Most backcourts struggle in the year after two NBA first-round draft picks depart, unless they're a Kentucky or Kansas that can order up multiple McDonald's All-Americans like so many McNuggets. Michigan doesn't fall into that category, but the Wolverines are still in good shape without Trey Burke and Tim Hardaway Jr.
Most of the time, anyway.
Sophomore Nik Stauskas is playing at an All-Big Ten level, averaging 16.7 points per game with a superb 65.2 percent true shooting percentage, good for 25th nationally, according to Pomeroy. In his first eight Big Ten games, he was polishing his case for conference player of the year, averaging 18.6 per game.
Stauskas has struggled over the last five (10.2 PPG), but even when he's not scoring, he can find other ways to impact the game, such as eight assists against Nebraska.
When Stauskas isn't feeling it, classmate Caris LeVert can take over. He's averaging 16.8 points per game during Stauskas' recent slump. The problem is that he can be too deferential, posting five single-digit Big Ten games. His three biggest scoring games came in Michigan losses, illustrating a reluctance to assert himself when the normal flow of the offense is rolling.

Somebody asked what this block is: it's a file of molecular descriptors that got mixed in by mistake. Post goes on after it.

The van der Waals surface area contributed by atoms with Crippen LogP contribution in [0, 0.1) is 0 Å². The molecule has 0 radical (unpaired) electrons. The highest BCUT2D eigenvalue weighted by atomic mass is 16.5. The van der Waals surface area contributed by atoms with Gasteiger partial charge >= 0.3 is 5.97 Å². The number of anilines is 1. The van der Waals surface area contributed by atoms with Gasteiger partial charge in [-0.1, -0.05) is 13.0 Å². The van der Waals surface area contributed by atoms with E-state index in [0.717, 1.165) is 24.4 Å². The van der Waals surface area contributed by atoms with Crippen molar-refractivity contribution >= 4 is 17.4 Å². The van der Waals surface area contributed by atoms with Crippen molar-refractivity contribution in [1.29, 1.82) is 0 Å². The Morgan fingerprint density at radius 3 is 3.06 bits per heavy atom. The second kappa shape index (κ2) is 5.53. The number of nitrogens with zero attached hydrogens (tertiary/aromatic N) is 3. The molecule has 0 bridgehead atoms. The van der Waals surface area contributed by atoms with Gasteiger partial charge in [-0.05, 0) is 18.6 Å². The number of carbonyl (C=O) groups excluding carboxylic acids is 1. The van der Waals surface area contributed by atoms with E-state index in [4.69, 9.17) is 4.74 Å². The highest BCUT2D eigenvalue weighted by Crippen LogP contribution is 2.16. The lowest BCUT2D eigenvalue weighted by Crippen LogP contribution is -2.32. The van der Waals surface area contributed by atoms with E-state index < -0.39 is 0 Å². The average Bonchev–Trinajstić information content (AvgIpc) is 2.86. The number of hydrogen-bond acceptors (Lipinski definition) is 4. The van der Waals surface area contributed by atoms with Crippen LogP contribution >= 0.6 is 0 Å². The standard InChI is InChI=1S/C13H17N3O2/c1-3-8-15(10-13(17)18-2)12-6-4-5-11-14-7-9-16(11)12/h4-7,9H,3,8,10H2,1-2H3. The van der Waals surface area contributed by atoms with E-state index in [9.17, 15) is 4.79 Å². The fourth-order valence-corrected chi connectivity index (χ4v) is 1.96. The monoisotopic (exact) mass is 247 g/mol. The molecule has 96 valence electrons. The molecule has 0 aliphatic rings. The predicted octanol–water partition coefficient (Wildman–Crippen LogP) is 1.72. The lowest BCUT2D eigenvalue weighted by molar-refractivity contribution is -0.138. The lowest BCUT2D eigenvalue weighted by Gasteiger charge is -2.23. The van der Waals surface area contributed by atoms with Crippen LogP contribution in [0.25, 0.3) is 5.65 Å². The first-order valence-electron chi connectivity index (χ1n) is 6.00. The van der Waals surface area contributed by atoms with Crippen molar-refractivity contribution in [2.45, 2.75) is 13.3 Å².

Freshmen Derrick Walton and Zak Irvin have each had superb games in recent weeks, with the two being primary catalysts for last week's win over Ohio State. Both have also had ugly games, such as their very next outing against Wisconsin. The two combined for one basket on 13 shots against the tough Badgers defense. So, essentially, they're freshmen.
Sophomore Spike Albrecht has lost minutes as Walton improves at point guard, but he's still the guy who struck hard in last season's national title game and put up a 10-point, four-assist game against top-ranked Arizona. He can't be ignored on the scouting report.
The Wolverines need greater assertiveness from LeVert rather than waiting until the team needs to be rescued. Overall, the players do a great job of running coach John Beilein's intricate offense, but if they have an off shooting day, they're not all strong enough defenders to stifle their opponents the way Ohio State or Michigan State can.